UGANDA – The Ministry of Finance has issued a warning to government agencies and school administrators regarding the presence of poisonous substances in food items available on the Ugandan market.

In the 2nd Budget Call Circular issued ahead of finalizing the 2024/25 national budget, Ramathan Ggoobi, the Secretary to the Treasury, emphasized the need for all responsible authorities to procure food items only from suppliers certified by the Uganda National Bureau of Standards (UNBS).

The warning comes in response to reported cases of food poisoning, particularly in learning institutions, attributed to aflatoxins, adulterated quality standards, and post-harvest handling challenges of grain and grain products such as bread and maize flour.

Ggoobi advised all government institutions procuring grain and grain products to ensure their suppliers are verified and issued certificates of compliance by UNBS.

Furthermore, Ggoobi announced that the Ministry of Finance will soon issue guidelines requiring all government Accounting Officers to procure certified grain and grain products to uphold quality, health, and safety standards for consumers both domestically and for export.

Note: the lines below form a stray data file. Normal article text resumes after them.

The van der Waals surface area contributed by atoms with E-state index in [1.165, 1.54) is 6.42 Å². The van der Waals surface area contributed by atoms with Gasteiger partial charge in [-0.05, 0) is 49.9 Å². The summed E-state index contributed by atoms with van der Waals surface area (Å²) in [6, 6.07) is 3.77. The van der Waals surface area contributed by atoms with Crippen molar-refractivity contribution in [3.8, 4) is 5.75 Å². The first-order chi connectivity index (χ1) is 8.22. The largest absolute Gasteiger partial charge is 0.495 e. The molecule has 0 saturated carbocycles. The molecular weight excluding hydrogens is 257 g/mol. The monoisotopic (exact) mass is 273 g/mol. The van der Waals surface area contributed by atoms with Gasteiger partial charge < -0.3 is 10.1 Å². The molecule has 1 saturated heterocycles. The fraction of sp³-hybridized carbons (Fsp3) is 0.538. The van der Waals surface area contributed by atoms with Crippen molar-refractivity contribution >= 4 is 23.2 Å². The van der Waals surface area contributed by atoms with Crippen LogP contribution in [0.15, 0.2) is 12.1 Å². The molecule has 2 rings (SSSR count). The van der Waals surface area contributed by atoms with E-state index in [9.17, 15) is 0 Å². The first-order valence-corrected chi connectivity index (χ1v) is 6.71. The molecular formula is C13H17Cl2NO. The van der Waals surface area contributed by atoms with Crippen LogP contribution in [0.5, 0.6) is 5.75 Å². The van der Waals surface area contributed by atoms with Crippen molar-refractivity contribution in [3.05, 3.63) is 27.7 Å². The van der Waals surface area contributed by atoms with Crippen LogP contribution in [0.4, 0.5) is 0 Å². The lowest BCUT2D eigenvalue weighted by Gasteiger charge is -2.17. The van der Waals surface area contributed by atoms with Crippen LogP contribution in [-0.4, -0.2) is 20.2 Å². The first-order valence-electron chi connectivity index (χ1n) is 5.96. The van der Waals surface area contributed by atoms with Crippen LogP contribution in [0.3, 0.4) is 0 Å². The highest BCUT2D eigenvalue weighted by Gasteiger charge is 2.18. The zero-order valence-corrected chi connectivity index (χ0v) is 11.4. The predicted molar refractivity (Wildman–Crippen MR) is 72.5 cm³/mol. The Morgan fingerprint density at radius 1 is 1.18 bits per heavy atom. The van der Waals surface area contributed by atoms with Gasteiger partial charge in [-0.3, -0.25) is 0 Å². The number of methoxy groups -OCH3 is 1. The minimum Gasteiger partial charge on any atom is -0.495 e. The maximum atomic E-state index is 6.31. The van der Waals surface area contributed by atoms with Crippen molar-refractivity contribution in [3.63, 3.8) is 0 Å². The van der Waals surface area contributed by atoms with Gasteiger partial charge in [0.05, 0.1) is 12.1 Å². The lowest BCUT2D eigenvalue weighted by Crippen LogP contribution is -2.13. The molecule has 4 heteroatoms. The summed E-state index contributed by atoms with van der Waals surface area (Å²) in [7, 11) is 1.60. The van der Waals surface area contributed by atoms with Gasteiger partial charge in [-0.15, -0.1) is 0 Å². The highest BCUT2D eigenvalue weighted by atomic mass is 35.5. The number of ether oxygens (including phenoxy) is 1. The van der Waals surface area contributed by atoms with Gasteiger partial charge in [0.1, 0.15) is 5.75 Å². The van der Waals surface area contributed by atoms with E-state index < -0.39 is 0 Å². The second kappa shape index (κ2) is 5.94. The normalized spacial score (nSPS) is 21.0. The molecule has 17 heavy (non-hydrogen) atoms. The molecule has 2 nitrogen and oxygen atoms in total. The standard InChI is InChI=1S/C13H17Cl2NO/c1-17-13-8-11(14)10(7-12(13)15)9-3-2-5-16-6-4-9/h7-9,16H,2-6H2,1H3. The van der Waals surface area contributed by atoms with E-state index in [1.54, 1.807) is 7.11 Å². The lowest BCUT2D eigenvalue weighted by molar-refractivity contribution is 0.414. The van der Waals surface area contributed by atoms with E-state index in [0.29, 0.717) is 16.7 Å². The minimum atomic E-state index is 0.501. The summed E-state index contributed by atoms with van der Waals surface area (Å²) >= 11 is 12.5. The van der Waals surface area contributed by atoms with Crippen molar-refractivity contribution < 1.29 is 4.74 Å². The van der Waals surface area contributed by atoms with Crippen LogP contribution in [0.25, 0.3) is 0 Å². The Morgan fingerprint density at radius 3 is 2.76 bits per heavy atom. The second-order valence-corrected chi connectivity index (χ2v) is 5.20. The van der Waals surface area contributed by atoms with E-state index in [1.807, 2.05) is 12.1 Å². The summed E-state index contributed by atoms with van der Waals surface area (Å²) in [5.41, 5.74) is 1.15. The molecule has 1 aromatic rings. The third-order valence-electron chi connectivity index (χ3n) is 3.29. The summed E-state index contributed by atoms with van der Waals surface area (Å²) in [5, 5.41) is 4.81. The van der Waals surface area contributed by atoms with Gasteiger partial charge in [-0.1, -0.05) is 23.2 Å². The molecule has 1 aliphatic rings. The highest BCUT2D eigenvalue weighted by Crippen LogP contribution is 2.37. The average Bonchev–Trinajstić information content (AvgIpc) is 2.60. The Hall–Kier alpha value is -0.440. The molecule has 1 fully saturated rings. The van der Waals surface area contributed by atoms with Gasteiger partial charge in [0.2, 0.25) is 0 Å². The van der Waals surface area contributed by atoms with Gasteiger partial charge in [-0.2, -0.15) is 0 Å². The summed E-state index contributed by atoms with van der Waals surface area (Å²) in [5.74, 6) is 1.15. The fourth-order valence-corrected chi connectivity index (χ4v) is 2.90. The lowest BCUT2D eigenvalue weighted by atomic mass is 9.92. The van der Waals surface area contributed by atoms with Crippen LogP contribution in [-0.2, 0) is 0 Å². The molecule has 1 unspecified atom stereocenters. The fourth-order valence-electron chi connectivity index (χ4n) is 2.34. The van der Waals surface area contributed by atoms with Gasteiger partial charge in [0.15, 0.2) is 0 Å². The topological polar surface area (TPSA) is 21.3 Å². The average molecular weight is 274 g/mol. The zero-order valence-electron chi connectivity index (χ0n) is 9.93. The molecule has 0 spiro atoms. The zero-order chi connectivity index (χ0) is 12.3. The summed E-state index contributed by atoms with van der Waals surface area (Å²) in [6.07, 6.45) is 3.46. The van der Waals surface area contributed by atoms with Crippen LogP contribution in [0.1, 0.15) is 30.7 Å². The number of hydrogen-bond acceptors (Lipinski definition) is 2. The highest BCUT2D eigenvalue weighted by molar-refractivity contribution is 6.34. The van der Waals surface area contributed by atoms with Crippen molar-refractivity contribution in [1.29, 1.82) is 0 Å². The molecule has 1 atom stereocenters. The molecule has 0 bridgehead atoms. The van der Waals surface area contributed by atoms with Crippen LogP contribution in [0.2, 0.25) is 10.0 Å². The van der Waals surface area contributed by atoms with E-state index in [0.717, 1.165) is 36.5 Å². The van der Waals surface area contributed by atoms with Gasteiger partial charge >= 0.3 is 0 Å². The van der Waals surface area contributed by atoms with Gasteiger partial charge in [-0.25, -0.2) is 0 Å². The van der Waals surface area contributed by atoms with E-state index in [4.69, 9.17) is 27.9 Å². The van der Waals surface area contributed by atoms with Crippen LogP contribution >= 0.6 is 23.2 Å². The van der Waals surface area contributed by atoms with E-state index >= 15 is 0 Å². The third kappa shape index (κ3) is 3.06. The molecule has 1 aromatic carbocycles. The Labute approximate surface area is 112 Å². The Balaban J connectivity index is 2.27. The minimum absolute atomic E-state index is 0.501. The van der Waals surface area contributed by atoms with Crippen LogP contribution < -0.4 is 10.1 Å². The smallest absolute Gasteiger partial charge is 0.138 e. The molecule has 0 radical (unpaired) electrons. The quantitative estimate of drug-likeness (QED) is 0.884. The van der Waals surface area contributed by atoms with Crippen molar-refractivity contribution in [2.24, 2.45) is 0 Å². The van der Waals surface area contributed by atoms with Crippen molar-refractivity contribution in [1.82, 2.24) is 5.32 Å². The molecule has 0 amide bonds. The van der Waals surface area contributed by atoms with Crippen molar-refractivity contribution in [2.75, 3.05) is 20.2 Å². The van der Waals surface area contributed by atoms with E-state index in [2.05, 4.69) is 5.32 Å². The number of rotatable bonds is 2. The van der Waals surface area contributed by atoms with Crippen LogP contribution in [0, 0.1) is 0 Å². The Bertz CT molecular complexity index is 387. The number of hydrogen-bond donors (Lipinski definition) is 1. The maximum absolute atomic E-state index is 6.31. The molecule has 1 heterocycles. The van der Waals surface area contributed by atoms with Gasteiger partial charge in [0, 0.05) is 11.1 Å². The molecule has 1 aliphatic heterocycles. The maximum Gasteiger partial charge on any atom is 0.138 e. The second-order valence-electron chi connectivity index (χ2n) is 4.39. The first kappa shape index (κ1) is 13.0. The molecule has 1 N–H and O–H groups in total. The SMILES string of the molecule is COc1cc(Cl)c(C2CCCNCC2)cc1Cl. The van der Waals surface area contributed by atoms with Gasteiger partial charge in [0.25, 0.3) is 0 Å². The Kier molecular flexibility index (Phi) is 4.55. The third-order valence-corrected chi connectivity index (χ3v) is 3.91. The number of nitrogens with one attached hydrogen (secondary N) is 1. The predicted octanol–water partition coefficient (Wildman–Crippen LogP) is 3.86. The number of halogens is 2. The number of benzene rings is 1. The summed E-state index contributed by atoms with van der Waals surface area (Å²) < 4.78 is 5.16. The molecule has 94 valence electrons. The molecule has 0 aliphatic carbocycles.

He stressed the importance of UNBS and the Ministry of Education and Sports in ensuring that private and public schools procure UNBS-certified products.

The Ministry of Health previously raised concerns about the health impact of consuming food contaminated with aflatoxin, citing its association with liver cancer cases in Uganda.

Minister of State for Primary Health Care, Margaret Muhanga, highlighted the significant financial burden on the government, with treatment costs for liver cancer patients reaching millions of shillings annually.

The Ugandan Ministry of Trade, Industry, and Cooperatives developed policies to combat aflatoxin in agricultural produce last year.

This is after Members of Parliament, alarmed by the gravity of the situation, called upon the Health Ministry and the Uganda Cancer Institute (UCI) to devise practical solutions to curb this burgeoning threat.

Last month, the country also launched the Grain Industry Self-Regulation (ISR) guidelines in a bid to enhance consumer confidence and improve the image of the grain industry, making it competitive in the region.  

The initiative, spearheaded by the Grain Council of Uganda (TGCU) seeks to operationalize and implement the ISR guidelines among the key Value Chain Actors in the grain sector.

It is envisaged that the ISR will help in disciplining businesses that fail to meet the set standards and guidelines and also help in improving complaint handling, leading to an efficient and competitive grain sector.

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